Memorial event held for Thierry Heuga
BENNINGTON — About 20 people gathered on Saturday afternoon for a memorial service for Thierry Joseph Patrick Heuga, a homeless man whose body was found under a bridge on Feb. 10, one day shy of his 58th birthday.
The service was the idea of Addison "Addie" Lentzner, local high school student and burgeoning playwright whose one-act play, "Bridge Theory," was performed at the ceremony at the Unitarian Universalist Meetinghouse. The production portrayed a conversation between Huega, Laurie Monohon, his onetime girlfriend, and their son, Justin.
Among those who had gathered were Addie and her godfather, ceremony moderator Joey Kulkin, who said that his job was to "tie up loose ends."
But that this was Addie's gift to Huega. "Addie is one of the most compassionate souls on the planet," Kulkin said of Addie, her play and the service. "She wants to save the world."
Addie knew Huega from Fiddleheads, the art and specialized craft shop her father, Joel Lentzner, owns and operates. It was a spot the homeless man frequented.
Lentzner recalled that when Heuga first came into Fiddleheads almost 20 years ago, he thought the man was a movie star. "I thought to myself, `What's this guy doing in here? He should be in Hollywood.'"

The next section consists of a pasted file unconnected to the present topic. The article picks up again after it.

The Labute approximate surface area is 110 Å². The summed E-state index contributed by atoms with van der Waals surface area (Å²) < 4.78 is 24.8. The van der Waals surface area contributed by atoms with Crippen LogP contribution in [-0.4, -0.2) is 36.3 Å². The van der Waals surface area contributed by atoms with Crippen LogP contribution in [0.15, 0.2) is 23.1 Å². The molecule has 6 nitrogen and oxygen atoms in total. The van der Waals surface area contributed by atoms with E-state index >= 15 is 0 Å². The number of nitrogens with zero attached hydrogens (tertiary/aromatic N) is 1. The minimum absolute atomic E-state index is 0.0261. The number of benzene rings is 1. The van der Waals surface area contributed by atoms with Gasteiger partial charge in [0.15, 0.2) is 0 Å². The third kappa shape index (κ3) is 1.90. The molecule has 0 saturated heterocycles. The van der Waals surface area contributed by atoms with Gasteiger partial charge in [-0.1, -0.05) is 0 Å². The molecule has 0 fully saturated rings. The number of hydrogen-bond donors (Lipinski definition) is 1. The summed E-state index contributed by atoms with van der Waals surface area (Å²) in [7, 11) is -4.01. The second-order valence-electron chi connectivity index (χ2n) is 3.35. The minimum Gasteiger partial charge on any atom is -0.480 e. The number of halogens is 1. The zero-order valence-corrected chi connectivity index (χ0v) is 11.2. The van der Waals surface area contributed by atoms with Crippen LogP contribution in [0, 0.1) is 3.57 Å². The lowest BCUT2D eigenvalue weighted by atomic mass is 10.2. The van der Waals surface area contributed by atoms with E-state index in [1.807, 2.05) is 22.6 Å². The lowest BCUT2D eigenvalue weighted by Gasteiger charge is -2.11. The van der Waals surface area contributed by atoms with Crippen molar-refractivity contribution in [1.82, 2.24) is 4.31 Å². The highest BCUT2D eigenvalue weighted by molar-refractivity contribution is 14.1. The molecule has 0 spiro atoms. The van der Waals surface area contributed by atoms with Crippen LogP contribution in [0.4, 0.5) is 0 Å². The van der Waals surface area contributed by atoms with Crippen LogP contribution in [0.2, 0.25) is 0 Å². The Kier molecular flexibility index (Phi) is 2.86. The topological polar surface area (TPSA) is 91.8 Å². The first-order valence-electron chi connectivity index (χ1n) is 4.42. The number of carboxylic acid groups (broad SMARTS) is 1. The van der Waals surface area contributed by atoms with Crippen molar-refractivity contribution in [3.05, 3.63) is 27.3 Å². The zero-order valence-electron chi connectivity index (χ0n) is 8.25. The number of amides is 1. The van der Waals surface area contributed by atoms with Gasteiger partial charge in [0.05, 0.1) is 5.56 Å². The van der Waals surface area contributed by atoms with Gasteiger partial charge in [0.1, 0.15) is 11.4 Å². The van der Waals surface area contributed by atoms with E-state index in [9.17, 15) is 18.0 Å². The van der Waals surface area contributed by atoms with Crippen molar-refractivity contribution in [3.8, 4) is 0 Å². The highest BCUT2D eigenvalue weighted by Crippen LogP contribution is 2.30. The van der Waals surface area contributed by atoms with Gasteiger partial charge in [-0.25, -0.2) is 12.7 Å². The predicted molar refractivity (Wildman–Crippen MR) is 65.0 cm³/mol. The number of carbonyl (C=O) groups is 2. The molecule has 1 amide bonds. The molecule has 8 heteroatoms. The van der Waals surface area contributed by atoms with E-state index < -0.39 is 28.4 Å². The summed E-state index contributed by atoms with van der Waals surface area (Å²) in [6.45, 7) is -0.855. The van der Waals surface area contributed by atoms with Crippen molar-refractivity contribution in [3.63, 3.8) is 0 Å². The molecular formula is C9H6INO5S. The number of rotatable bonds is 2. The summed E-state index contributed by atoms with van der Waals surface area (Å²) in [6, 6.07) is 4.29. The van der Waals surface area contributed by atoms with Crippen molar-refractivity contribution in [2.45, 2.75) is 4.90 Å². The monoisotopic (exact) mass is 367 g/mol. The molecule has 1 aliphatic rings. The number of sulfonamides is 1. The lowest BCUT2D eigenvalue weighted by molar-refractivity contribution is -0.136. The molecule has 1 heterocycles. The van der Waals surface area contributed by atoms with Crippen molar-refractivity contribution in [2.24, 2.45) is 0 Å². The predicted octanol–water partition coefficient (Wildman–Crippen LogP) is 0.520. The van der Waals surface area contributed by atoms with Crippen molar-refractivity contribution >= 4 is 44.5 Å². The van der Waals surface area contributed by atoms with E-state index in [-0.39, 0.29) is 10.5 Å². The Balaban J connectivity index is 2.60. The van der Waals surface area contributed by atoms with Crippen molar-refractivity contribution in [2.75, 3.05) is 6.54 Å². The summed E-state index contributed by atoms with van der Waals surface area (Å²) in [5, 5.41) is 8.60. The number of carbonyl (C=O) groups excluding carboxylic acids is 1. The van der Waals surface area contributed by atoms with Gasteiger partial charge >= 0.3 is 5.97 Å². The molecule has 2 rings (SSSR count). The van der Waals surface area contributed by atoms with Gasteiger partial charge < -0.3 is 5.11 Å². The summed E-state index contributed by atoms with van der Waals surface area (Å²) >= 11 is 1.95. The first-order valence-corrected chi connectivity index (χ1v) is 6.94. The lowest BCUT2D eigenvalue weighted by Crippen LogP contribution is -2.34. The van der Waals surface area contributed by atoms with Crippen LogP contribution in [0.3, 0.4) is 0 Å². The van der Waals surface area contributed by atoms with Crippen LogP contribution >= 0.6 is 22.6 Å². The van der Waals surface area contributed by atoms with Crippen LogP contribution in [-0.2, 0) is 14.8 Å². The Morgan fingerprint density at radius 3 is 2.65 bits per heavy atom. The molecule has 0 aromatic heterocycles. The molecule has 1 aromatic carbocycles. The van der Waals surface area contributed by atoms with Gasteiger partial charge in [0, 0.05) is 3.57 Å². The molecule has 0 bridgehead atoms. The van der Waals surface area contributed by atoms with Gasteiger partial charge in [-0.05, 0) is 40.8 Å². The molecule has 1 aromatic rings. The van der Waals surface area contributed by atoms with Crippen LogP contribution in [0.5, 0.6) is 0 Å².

State Representative and Select Board member Jim Carroll and state Sens. Brian Campion and Dick Sears attended. "When something like this happens, I think it's good for the community to gather and have a conversation," not just about the person, but about what happened, Campion said.
"No community wants something like this to happen," he said, adding that the question now is, "How can things like this be stopped in the future?"
The service was also attended by Heuga's friends and fellow homeless people, and friends and councilors from the Johnson Group Home therapuetic residence.
Gail Mears knew Heuga from their late 20s.
"I remember that he was very bright. Very talented. Very positive," Mears said. "I haven't seen him [in years], but I started contacting people at the group home [after hearing of his death] and everyone had the same experience with him: Positive, positive, positive."
It was at the Johnson Group Home where he met Monohon.
She said during the service that, "If I was asked if I still loved Theirry, I'd say yes."
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